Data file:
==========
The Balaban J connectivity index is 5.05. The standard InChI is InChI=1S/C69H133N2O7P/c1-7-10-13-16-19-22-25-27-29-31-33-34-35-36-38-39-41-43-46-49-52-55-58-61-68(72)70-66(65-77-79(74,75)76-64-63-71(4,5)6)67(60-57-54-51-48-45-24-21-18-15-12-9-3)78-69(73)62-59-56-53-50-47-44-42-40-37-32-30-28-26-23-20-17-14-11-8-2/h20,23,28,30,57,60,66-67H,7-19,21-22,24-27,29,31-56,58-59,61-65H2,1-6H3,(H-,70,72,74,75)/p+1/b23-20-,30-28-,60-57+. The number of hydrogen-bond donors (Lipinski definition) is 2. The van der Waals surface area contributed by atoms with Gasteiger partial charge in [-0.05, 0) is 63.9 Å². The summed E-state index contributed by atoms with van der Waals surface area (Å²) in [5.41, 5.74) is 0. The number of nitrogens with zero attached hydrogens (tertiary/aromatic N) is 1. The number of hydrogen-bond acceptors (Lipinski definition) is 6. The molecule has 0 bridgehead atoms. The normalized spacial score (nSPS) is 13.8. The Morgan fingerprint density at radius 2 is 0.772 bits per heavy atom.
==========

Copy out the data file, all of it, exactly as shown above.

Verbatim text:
The Balaban J connectivity index is 5.05. The standard InChI is InChI=1S/C69H133N2O7P/c1-7-10-13-16-19-22-25-27-29-31-33-34-35-36-38-39-41-43-46-49-52-55-58-61-68(72)70-66(65-77-79(74,75)76-64-63-71(4,5)6)67(60-57-54-51-48-45-24-21-18-15-12-9-3)78-69(73)62-59-56-53-50-47-44-42-40-37-32-30-28-26-23-20-17-14-11-8-2/h20,23,28,30,57,60,66-67H,7-19,21-22,24-27,29,31-56,58-59,61-65H2,1-6H3,(H-,70,72,74,75)/p+1/b23-20-,30-28-,60-57+. The number of hydrogen-bond donors (Lipinski definition) is 2. The van der Waals surface area contributed by atoms with Gasteiger partial charge in [-0.05, 0) is 63.9 Å². The summed E-state index contributed by atoms with van der Waals surface area (Å²) in [5.41, 5.74) is 0. The number of nitrogens with zero attached hydrogens (tertiary/aromatic N) is 1. The number of hydrogen-bond acceptors (Lipinski definition) is 6. The molecule has 0 bridgehead atoms. The normalized spacial score (nSPS) is 13.8. The Morgan fingerprint density at radius 2 is 0.772 bits per heavy atom.